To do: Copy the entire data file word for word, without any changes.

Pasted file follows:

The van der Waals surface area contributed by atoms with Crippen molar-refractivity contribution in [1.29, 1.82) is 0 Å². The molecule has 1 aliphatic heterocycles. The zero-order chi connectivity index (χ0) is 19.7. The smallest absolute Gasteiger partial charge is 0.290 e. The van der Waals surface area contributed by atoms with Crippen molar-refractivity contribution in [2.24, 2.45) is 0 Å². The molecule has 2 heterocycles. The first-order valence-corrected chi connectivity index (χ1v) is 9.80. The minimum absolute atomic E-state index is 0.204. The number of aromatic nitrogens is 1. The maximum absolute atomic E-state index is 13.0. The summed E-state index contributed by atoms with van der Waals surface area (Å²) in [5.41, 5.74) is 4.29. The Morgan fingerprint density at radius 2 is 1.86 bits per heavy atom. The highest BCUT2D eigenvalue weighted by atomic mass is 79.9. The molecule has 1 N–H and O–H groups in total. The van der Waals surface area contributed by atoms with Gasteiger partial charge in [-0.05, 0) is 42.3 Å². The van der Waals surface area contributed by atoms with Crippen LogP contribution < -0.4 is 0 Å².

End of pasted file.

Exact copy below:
The van der Waals surface area contributed by atoms with Crippen molar-refractivity contribution in [1.29, 1.82) is 0 Å². The molecule has 1 aliphatic heterocycles. The zero-order chi connectivity index (χ0) is 19.7. The smallest absolute Gasteiger partial charge is 0.290 e. The van der Waals surface area contributed by atoms with Crippen molar-refractivity contribution in [2.24, 2.45) is 0 Å². The molecule has 2 heterocycles. The first-order valence-corrected chi connectivity index (χ1v) is 9.80. The minimum absolute atomic E-state index is 0.204. The number of aromatic nitrogens is 1. The maximum absolute atomic E-state index is 13.0. The summed E-state index contributed by atoms with van der Waals surface area (Å²) in [5.41, 5.74) is 4.29. The Morgan fingerprint density at radius 2 is 1.86 bits per heavy atom. The highest BCUT2D eigenvalue weighted by atomic mass is 79.9. The molecule has 1 N–H and O–H groups in total. The van der Waals surface area contributed by atoms with Gasteiger partial charge in [-0.05, 0) is 42.3 Å². The van der Waals surface area contributed by atoms with Crippen LogP contribution < -0.4 is 0 Å².